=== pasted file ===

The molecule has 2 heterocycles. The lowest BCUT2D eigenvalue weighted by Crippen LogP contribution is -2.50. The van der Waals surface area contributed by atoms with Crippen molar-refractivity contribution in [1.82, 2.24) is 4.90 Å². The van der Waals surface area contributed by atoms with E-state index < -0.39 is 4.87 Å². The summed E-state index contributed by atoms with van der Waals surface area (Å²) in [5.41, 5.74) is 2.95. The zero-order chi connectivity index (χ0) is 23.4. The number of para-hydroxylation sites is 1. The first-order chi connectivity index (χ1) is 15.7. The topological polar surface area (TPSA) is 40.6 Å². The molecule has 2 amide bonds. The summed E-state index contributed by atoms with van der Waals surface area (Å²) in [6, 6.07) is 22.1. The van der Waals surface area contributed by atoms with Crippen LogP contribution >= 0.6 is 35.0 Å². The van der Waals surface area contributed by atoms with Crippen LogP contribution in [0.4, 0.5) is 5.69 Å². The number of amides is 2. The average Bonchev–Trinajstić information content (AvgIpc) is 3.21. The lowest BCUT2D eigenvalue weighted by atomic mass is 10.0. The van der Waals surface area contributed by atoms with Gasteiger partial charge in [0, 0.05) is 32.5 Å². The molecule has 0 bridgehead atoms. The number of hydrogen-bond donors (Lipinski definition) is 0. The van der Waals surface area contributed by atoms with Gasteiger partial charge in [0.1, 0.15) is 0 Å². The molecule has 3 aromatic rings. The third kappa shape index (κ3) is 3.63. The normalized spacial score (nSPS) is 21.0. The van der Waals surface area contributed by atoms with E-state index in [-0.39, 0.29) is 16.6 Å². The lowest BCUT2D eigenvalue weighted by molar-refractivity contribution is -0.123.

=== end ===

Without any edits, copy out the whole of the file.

The molecule has 2 heterocycles. The lowest BCUT2D eigenvalue weighted by Crippen LogP contribution is -2.50. The van der Waals surface area contributed by atoms with Crippen molar-refractivity contribution in [1.82, 2.24) is 4.90 Å². The van der Waals surface area contributed by atoms with E-state index < -0.39 is 4.87 Å². The summed E-state index contributed by atoms with van der Waals surface area (Å²) in [5.41, 5.74) is 2.95. The zero-order chi connectivity index (χ0) is 23.4. The number of para-hydroxylation sites is 1. The first-order chi connectivity index (χ1) is 15.7. The topological polar surface area (TPSA) is 40.6 Å². The molecule has 2 amide bonds. The summed E-state index contributed by atoms with van der Waals surface area (Å²) in [6, 6.07) is 22.1. The van der Waals surface area contributed by atoms with Crippen LogP contribution >= 0.6 is 35.0 Å². The van der Waals surface area contributed by atoms with Crippen LogP contribution in [0.4, 0.5) is 5.69 Å². The number of amides is 2. The average Bonchev–Trinajstić information content (AvgIpc) is 3.21. The lowest BCUT2D eigenvalue weighted by atomic mass is 10.0. The van der Waals surface area contributed by atoms with Gasteiger partial charge in [0, 0.05) is 32.5 Å². The molecule has 0 bridgehead atoms. The number of hydrogen-bond donors (Lipinski definition) is 0. The van der Waals surface area contributed by atoms with Gasteiger partial charge in [0.1, 0.15) is 0 Å². The molecule has 3 aromatic rings. The third kappa shape index (κ3) is 3.63. The normalized spacial score (nSPS) is 21.0. The van der Waals surface area contributed by atoms with E-state index in [-0.39, 0.29) is 16.6 Å². The lowest BCUT2D eigenvalue weighted by molar-refractivity contribution is -0.123.